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Religious Vow Homosexuality Fight

August 12, 1998

WASHINGTON (AP) _ Conservative religious leaders faced off against gay activists Wednesday and declared it is time for clergy to act decisively to oppose homosexuality.

Religious people must ``draw a line in the sand,″ said Rabbi Yehuda Levin of New York, a member of the Union of Orthodox Rabbis of U.S. and Canada. ``We the religious people have to start to act up.″

``Homosexuality is a sin,″ said the Rev. Jerome McFarland, a Baptist minister from Washington, D.C. ``It’s contrary to the express will of God.″

The pronouncements by a half-dozen clerics from various denominations drew an immediate outcry from gay activists, who responded by holding a news conference with religious leaders who support homosexuality. They denounced the other group’s news conference, which was organized by the conservative Family Research Council, as a political ploy.

``This is a very well-orchestrated political campaign against the gay community,″ said Winnie Stachelberg, political director of the gay activist Human Rights Campaign.

Tracy St. Pierre of the same organization said: ``It’s simply wrong to use God as an excuse for name calling.″ St. Pierre said she had tried turning to the church for help. ``For almost 15 years I believed the false teaching that God could cure me,″ she said.

Rabbi Marc Israel, director of congregational relations for the Religious Action Center of Reform Judaism, called the ministers an ``intolerant, homophobic chorus.″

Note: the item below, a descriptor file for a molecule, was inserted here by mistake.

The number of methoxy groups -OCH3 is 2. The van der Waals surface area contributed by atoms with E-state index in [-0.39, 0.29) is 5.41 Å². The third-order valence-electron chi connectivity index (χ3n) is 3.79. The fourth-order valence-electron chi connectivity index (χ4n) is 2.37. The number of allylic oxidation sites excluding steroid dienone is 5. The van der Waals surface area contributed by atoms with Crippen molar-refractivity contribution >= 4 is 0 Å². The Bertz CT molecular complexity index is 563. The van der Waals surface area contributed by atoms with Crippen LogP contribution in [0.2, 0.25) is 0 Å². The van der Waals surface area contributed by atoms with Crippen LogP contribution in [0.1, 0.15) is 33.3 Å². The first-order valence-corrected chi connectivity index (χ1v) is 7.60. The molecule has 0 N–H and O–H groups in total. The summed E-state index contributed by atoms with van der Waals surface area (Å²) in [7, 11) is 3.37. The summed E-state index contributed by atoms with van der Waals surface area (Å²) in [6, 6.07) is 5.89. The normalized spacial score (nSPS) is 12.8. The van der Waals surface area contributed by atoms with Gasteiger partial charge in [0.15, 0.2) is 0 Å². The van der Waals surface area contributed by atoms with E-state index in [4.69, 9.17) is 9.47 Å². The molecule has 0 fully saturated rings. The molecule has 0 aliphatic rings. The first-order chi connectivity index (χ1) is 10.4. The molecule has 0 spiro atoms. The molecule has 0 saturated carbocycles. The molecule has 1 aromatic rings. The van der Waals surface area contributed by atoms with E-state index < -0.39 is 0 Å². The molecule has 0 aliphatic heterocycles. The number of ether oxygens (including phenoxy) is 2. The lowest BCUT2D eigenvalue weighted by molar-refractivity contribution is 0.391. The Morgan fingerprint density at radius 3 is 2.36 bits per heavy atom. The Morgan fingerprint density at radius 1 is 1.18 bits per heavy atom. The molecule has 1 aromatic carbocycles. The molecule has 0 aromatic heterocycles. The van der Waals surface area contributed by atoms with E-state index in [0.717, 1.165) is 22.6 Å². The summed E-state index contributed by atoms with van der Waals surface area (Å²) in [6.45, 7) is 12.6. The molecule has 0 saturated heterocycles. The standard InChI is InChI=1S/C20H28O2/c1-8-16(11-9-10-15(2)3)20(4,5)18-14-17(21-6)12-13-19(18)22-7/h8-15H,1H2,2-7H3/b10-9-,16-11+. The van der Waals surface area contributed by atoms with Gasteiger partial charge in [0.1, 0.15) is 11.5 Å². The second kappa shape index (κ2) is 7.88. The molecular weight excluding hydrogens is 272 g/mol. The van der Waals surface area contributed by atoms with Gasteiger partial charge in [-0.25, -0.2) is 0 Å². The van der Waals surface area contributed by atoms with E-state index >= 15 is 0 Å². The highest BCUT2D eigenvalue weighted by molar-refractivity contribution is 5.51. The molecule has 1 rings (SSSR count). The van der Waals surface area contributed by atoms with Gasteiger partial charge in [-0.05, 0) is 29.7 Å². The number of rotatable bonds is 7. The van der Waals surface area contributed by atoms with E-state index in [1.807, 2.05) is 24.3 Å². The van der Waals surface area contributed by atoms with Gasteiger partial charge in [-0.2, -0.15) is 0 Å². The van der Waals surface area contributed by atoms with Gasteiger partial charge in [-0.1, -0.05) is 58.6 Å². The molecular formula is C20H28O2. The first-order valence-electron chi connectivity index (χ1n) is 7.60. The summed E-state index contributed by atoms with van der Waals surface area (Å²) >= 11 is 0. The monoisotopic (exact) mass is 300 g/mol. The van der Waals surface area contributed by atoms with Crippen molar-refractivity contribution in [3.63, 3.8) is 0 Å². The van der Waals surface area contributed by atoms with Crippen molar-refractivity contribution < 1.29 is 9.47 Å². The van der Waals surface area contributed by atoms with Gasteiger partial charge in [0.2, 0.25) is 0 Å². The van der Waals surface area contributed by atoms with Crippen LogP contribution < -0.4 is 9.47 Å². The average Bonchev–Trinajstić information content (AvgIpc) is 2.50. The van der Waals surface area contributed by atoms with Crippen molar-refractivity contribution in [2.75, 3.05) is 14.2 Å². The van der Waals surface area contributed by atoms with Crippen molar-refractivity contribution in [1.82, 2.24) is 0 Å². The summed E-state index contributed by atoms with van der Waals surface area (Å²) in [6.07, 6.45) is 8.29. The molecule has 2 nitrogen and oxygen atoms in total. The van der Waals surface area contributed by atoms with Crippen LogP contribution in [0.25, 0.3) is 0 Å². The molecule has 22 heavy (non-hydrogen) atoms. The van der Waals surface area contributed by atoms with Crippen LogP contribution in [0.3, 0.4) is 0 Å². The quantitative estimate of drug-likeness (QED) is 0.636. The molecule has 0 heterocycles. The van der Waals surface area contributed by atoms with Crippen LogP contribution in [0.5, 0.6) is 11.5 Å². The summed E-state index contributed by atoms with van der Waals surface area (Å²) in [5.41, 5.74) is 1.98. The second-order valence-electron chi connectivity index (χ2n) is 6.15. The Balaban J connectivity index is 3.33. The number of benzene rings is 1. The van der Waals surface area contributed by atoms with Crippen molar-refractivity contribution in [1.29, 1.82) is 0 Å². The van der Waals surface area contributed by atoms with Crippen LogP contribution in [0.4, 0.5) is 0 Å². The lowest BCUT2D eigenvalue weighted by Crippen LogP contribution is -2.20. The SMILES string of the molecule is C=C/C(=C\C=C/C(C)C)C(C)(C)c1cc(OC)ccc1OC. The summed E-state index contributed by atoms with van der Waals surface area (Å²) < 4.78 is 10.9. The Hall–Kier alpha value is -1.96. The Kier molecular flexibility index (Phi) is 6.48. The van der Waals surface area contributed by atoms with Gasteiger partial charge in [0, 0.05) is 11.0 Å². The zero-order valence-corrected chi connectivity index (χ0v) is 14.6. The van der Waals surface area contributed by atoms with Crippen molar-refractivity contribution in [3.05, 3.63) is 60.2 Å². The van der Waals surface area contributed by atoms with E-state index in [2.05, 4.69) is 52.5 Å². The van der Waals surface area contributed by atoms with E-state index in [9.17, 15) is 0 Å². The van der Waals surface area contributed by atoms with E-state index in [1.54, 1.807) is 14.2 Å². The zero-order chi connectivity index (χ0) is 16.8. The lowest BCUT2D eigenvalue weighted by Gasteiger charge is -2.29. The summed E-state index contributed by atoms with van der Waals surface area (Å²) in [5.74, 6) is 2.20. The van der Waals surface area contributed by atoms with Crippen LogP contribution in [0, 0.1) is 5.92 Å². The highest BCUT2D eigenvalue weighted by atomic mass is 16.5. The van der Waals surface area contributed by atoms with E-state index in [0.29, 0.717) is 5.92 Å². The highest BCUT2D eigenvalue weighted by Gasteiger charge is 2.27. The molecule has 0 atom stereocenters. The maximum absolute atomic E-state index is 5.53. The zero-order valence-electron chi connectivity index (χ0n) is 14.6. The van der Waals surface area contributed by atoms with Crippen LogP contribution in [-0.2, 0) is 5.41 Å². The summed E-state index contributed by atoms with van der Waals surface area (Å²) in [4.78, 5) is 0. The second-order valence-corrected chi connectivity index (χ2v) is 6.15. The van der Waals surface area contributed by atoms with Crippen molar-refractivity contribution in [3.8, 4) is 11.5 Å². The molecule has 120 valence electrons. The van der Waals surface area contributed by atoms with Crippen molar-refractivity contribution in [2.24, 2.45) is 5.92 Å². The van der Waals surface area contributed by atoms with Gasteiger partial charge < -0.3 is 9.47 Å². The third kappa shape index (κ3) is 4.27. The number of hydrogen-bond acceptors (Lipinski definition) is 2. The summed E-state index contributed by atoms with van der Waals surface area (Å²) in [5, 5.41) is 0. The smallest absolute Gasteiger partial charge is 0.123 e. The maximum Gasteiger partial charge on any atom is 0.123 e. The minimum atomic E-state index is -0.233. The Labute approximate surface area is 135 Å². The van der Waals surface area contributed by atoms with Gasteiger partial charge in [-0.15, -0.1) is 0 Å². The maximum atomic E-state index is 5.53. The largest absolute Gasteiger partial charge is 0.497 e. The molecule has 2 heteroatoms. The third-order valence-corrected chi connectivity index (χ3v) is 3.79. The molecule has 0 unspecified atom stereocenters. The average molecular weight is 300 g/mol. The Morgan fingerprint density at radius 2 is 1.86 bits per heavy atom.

``God loves and accepts love from all people, regardless of sexual orientation,″ Israel said.

Religious activists at the clerics’ news conference accused gay activists of trying to influence public policy through lobbying.

``There’s no lobby promoting adultery. There’s no lobby promoting fornication. It’s the homosexual lobby that’s changing laws,″ said Steve Schwalm of the Family Research Council. ``That’s why we’ve had to respond.″

Wednesday’s news conferences were the latest in a recent public dispute over homosexuality. Several religious groups took out full-page newspaper advertisements last month denouncing homosexuality.

The Judicial Council of the 9.5 million-member United Methodist Church, the nation’s second-largest Protestant denomination, ruled at a meeting Tuesday night in Dallas that a minister who performs a marriage of two people of the same sex can be removed from the ministry. The council elevated to church canon a guideline that states: ``Ceremonies that celebrate homosexual unions shall not be conducted by our ministers and shall not be conducted in our churches.″

Earlier, Senate Majority Leader Trent Lott, R-Miss., compared homosexuality to kleptomania. And Green Bay Packers star Reggie White, an ordained minister, drew fire from gay activists and political liberals for calling homosexuality a sin during a broad attack on homosexuality in a speech to the Wisconsin legislature.

Senate Republican leaders have blocked a vote on confirming James Hormel, a homosexual, as ambassador to Luxembourg to protest what some have called Hormel’s promotion of a ``gay lifestyle.″ And last month, the House voted to block federal payments to San Francisco or any other city that requires city contractors to provide benefits to same-sex partners.

But last week the House voted to uphold a Clinton administration order banning discrimination against homosexual federal workers _ a major election-year blow to conservatives.

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